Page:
O'Neill Institute Papers

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This article deals with a foreign policy question of extraordinary importance: What responsibilities do States have to provide economic and technical assistance to other states that have high levels of need affecting the health and life of their citizens? The question is important for a variety of reasons. There exist massive inequalities in health globally, with the result that poorer countries shoulder a disproportionate burden of disease and premature death. While poor countries have by far the greatest ongoing health needs, they also have the least capacity to meet those needs. In addition to the pervasive and debilitating effects of endemic disease, developing countries are likely to suffer much more from the effects of acute health hazards, ranging from natural disasters and dislocations to emerging infectious diseases.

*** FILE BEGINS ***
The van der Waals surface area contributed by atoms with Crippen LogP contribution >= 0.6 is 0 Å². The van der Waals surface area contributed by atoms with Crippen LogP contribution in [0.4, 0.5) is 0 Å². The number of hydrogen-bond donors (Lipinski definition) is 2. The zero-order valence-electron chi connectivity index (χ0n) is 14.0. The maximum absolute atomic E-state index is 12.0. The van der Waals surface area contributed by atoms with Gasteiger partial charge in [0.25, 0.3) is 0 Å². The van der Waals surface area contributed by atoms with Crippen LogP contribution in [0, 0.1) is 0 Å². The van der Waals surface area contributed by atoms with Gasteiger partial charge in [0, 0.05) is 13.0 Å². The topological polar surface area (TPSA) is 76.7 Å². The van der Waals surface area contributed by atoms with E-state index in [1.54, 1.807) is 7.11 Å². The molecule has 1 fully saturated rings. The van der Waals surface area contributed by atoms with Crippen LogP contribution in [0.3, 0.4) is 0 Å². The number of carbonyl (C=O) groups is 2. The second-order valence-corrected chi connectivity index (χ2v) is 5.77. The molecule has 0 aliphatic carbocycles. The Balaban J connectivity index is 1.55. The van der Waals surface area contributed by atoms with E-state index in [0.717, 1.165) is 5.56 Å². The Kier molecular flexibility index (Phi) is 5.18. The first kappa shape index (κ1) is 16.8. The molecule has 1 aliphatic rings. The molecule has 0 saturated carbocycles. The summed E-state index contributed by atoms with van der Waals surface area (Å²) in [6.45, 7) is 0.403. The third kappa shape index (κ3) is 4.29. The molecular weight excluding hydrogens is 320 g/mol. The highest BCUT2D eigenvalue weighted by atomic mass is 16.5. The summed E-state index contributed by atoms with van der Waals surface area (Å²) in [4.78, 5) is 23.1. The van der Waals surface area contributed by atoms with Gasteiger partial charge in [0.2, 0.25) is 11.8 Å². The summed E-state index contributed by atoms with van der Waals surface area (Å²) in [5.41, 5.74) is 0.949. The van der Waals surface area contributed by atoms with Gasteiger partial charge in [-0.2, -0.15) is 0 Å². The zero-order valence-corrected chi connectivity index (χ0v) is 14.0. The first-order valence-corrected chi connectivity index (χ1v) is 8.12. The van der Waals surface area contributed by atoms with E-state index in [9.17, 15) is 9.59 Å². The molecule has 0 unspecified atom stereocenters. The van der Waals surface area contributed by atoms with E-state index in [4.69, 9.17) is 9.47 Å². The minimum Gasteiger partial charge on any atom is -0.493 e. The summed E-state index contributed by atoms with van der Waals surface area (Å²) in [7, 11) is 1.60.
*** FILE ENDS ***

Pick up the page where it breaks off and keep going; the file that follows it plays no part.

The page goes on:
Certainly, governments and philanthropic organizations have responded to highly visible natural disasters, droughts, and famines—at least while the issue remains salient in the media. And there has been increased international assistance for high-profile health threats such as AIDS and pandemic influenza. Even factoring in these new investments, most OECD countries have not come close to fulfilling their pledges to donate 0.7% of Gross National Income per annum.

The question then arises, if states have the capacity to assist less developed states (while continuing to fulfill their obligations to the health of their own citizens) to what extent do they have a well-defined legal or ethical responsibility to do so? We claim that States have a responsibility to help, derived from international law, political commitments, ethical values, and national interest. However, international law does not enable states to operationalize this responsibility in specific cases and in a transparent manner. As a result, transnational cooperation by states tends to be ineffectual and inconsistent—although states can and sometimes do act effectively when ethical and legal responsibilities and commitments align with self-interest.